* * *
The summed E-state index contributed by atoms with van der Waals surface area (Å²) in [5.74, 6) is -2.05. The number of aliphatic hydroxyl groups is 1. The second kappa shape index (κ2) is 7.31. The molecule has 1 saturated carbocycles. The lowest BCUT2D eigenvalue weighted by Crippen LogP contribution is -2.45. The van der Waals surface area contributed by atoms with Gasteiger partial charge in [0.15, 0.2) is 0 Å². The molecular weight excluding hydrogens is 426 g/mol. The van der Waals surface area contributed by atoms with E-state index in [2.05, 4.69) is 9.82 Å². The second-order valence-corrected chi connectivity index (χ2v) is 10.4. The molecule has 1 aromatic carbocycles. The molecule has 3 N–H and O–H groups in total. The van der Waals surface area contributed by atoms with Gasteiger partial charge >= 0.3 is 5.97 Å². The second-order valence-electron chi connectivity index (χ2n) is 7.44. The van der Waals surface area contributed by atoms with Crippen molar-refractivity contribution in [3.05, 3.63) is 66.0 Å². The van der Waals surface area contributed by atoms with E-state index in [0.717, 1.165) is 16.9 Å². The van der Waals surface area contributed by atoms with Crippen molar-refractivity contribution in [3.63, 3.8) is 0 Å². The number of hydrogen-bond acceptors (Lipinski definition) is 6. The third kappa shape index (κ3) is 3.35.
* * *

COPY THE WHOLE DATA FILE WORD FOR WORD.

The summed E-state index contributed by atoms with van der Waals surface area (Å²) in [5.74, 6) is -2.05. The number of aliphatic hydroxyl groups is 1. The second kappa shape index (κ2) is 7.31. The molecule has 1 saturated carbocycles. The lowest BCUT2D eigenvalue weighted by Crippen LogP contribution is -2.45. The van der Waals surface area contributed by atoms with Gasteiger partial charge in [0.15, 0.2) is 0 Å². The molecular weight excluding hydrogens is 426 g/mol. The van der Waals surface area contributed by atoms with E-state index in [2.05, 4.69) is 9.82 Å². The second-order valence-corrected chi connectivity index (χ2v) is 10.4. The molecule has 1 aromatic carbocycles. The molecule has 3 N–H and O–H groups in total. The van der Waals surface area contributed by atoms with Gasteiger partial charge >= 0.3 is 5.97 Å². The second-order valence-electron chi connectivity index (χ2n) is 7.44. The van der Waals surface area contributed by atoms with Crippen molar-refractivity contribution in [3.05, 3.63) is 66.0 Å². The van der Waals surface area contributed by atoms with E-state index in [0.717, 1.165) is 16.9 Å². The van der Waals surface area contributed by atoms with Crippen molar-refractivity contribution in [3.63, 3.8) is 0 Å². The number of hydrogen-bond acceptors (Lipinski definition) is 6. The third kappa shape index (κ3) is 3.35.